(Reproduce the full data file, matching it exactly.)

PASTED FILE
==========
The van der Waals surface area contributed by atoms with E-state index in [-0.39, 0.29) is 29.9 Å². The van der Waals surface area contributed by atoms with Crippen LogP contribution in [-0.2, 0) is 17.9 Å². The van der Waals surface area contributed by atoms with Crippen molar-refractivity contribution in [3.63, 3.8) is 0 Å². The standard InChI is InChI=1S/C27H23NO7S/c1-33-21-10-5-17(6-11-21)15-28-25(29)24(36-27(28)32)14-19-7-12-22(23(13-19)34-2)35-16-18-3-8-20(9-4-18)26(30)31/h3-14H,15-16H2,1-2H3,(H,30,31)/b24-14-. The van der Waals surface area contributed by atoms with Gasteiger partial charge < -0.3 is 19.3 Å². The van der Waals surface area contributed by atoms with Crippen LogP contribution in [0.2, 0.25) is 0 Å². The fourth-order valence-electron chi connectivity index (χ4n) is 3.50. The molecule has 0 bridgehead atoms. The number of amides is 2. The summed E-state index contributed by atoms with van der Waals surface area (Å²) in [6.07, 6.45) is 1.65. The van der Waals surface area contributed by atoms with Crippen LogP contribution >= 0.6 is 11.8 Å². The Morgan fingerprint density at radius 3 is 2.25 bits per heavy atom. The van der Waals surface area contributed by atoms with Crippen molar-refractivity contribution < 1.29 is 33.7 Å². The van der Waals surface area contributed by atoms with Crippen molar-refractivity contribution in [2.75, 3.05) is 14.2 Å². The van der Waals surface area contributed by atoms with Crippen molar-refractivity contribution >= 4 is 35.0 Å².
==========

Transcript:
The van der Waals surface area contributed by atoms with E-state index in [-0.39, 0.29) is 29.9 Å². The van der Waals surface area contributed by atoms with Crippen LogP contribution in [-0.2, 0) is 17.9 Å². The van der Waals surface area contributed by atoms with Crippen molar-refractivity contribution in [3.63, 3.8) is 0 Å². The standard InChI is InChI=1S/C27H23NO7S/c1-33-21-10-5-17(6-11-21)15-28-25(29)24(36-27(28)32)14-19-7-12-22(23(13-19)34-2)35-16-18-3-8-20(9-4-18)26(30)31/h3-14H,15-16H2,1-2H3,(H,30,31)/b24-14-. The van der Waals surface area contributed by atoms with Gasteiger partial charge < -0.3 is 19.3 Å². The van der Waals surface area contributed by atoms with Crippen LogP contribution in [0.2, 0.25) is 0 Å². The fourth-order valence-electron chi connectivity index (χ4n) is 3.50. The molecule has 0 bridgehead atoms. The number of amides is 2. The summed E-state index contributed by atoms with van der Waals surface area (Å²) in [6.07, 6.45) is 1.65. The van der Waals surface area contributed by atoms with Crippen LogP contribution >= 0.6 is 11.8 Å². The Morgan fingerprint density at radius 3 is 2.25 bits per heavy atom. The van der Waals surface area contributed by atoms with Crippen molar-refractivity contribution < 1.29 is 33.7 Å². The van der Waals surface area contributed by atoms with Crippen molar-refractivity contribution in [2.75, 3.05) is 14.2 Å². The van der Waals surface area contributed by atoms with Crippen molar-refractivity contribution >= 4 is 35.0 Å².